These tips for first-time homebuyers will help you navigate the home buying process and could help make your home-ownership dream come true.
Buying your first home is exciting — and a little scary. Millions of people have navigated the first-time home buying process successfully, and so can you. This buying-a-house checklist will guide you through the key steps to find, finance, and buy your first home.
Understand your financial situation
First, evaluate your budget. Add up all your regular monthly income and subtract from it your monthly expenses, as well as any monthly savings contributions.
If you're renting, that’s money that you’ll be able to use for a monthly mortgage payment. This will help you understand how much you can afford for a monthly mortgage payment.
Tip: Use our mortgage payment calculator to figure out how much house you can afford.
This is also a good time to check your credit report at annualcreditreport.com to make sure it’s correct. Errors on your credit report can lead to a lower credit score, which can affect your mortgage application.
Save for a down payment
As a first-time home buyer, the down payment you need depends on the price of the home, what type of mortgage you apply for, and other factors. Even if you expect to receive money for a down payment from a relative as a gift, it’s still a good idea to put aside some extra savings.
Get pre-approved for a mortgage
Your mortgage loan officer can help you get pre-approved for a mortgage.. Doing so shows a home seller that you’re serious when you make an offer and that you have the ability to complete the transaction. Pre-approval also increases your chances of getting the home you want if you end up in a multi-offer situation, where others are also making offers on the house at the same time.
It’s important to understand the difference between pre-approval and pre-qualification.
A pre-qualification is an estimate from a mortgage loan officer of how big of a mortgage you might qualify for. It is based on financial information — including your income, expenses, debts and assets — that you provide, however none of this information is verified, and you will still have to apply for a mortgage when you’re ready to make an offer on a house.
In pre-approval, however, the lender goes through extra steps to review and verify the information you provide. You’ll have to fill out a formal mortgage application and provide documents. Pre-approvals typically last 60-90 days. With one in hand you’re ready to make and offer and buy a home.
Hire a real estate agent
A real estate agent can help you find a home that fits your budget and needs, and will help you navigate the home buying process.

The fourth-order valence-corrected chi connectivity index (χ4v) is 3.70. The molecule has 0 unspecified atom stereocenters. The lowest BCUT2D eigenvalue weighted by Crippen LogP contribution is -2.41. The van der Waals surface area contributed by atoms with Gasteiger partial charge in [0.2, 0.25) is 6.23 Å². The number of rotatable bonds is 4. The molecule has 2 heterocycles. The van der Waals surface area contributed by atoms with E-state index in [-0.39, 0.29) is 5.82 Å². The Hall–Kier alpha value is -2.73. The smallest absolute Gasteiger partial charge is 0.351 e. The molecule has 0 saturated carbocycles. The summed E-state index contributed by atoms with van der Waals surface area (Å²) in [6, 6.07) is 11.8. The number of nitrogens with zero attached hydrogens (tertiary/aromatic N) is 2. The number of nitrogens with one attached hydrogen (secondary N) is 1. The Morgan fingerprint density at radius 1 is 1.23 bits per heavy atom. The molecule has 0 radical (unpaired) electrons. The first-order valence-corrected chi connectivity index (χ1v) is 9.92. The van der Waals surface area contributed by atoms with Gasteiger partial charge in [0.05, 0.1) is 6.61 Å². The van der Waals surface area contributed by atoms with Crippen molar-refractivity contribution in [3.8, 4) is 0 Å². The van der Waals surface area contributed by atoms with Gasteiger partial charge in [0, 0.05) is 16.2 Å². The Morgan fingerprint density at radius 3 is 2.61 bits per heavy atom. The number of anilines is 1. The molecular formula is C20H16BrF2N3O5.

Real estate agents are generally licensed by the state. Some real estate agents are also REALTORS, meaning they are members of the National Association of REALTORS and have agreed to follow that organization’s code of ethics.
When searching for a real estate agent, you may also want to ask friends and families for suggestions. Your credit union may also be able to refer you to local real estate agents.
Look at homes
Looking at houses is one of the most exciting parts of the home buying process.
You’ll want to consider several factors, including:
- The home’s location
- How big it is
- Whether it’s a single-family home, townhome, condo, or duplex
- The home’s age
- Other factors related to your needs
Your real estate agent can help guide you through many of these considerations. As
you look at homes, imagine what it would be like to live in that house.
Make an offer
Once you’ve found a home, it’s time to make an offer.
Your real estate agent can help you understand the market, make a smart offer, and negotiate a final home purchase agreement.
Home purchase agreements are usually contingent upon having financing. A mortgage pre-approval from your credit union can streamline the home-buying process. It’s important to tell your mortgage loan officer as soon as you sign a purchase agreement.
Get a home inspection
Once you’ve made an offer that’s been accepted, there are several steps to complete before you can finalize the transaction and take possession of your new home. A home inspection can help you avoid unpleasant surprises after moving in.
A home inspector is a professional who will assess the home’s condition. Home buyers and sellers typically negotiate over any problems the inspector finds, deciding if the seller will repair them at their own cost, leave them to the buyer to handle, or reduce the home’s selling price.
Lenders will require an appraisal, which determines the home’s value and confirms there are no major issues.
Set-up insurance and utilities
As the closing day for your home purchase approaches, you’ll want to set-up utilities and homeowner’s insurance.
This usually requires contacting utility providers to make sure electrical power, gas, water and sewer, and the like will be switched over to your name once you’ve completed your purchase. You’ll want to do this before the seller cancels, so that you avoid reconnection fees.
Homeowner’s insurance is also important. Having insurance is usually required for your mortgage to be approved for the house purchase.
Complete the purchase
Completing a new home purchase is usually called “closing.” At closing you’ll sign various documents, provide any additional funds needed to finalize the transaction, and become a homeowner. Congratulations!
Ready to get started? Contact your mortgage loan officer to learn more about getting a mortgage.